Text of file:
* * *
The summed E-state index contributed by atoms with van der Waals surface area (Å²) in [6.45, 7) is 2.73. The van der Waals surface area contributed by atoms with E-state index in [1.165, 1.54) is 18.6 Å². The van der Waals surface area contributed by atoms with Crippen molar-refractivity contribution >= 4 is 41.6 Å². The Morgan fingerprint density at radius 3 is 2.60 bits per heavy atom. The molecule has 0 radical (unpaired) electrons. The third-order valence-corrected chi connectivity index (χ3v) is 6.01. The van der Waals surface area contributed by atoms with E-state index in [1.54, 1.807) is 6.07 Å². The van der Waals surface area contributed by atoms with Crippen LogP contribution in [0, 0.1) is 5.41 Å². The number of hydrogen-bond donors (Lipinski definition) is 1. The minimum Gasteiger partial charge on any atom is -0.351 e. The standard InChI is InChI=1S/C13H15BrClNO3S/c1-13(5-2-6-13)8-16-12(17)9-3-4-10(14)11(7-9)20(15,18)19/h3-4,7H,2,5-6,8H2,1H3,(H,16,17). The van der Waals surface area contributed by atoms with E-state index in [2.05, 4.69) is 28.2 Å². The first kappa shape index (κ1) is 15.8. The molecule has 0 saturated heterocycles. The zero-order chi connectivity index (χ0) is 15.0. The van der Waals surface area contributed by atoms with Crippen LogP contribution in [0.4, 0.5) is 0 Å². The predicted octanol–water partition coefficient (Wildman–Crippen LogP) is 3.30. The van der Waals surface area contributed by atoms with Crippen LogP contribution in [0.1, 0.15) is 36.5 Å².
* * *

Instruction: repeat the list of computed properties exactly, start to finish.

The summed E-state index contributed by atoms with van der Waals surface area (Å²) in [6.45, 7) is 2.73. The van der Waals surface area contributed by atoms with E-state index in [1.165, 1.54) is 18.6 Å². The van der Waals surface area contributed by atoms with Crippen molar-refractivity contribution >= 4 is 41.6 Å². The Morgan fingerprint density at radius 3 is 2.60 bits per heavy atom. The molecule has 0 radical (unpaired) electrons. The third-order valence-corrected chi connectivity index (χ3v) is 6.01. The van der Waals surface area contributed by atoms with E-state index in [1.54, 1.807) is 6.07 Å². The van der Waals surface area contributed by atoms with Crippen LogP contribution in [0, 0.1) is 5.41 Å². The number of hydrogen-bond donors (Lipinski definition) is 1. The minimum Gasteiger partial charge on any atom is -0.351 e. The standard InChI is InChI=1S/C13H15BrClNO3S/c1-13(5-2-6-13)8-16-12(17)9-3-4-10(14)11(7-9)20(15,18)19/h3-4,7H,2,5-6,8H2,1H3,(H,16,17). The van der Waals surface area contributed by atoms with E-state index in [2.05, 4.69) is 28.2 Å². The first kappa shape index (κ1) is 15.8. The molecule has 0 saturated heterocycles. The zero-order chi connectivity index (χ0) is 15.0. The van der Waals surface area contributed by atoms with Crippen LogP contribution in [0.4, 0.5) is 0 Å². The predicted octanol–water partition coefficient (Wildman–Crippen LogP) is 3.30. The van der Waals surface area contributed by atoms with Crippen LogP contribution in [0.1, 0.15) is 36.5 Å².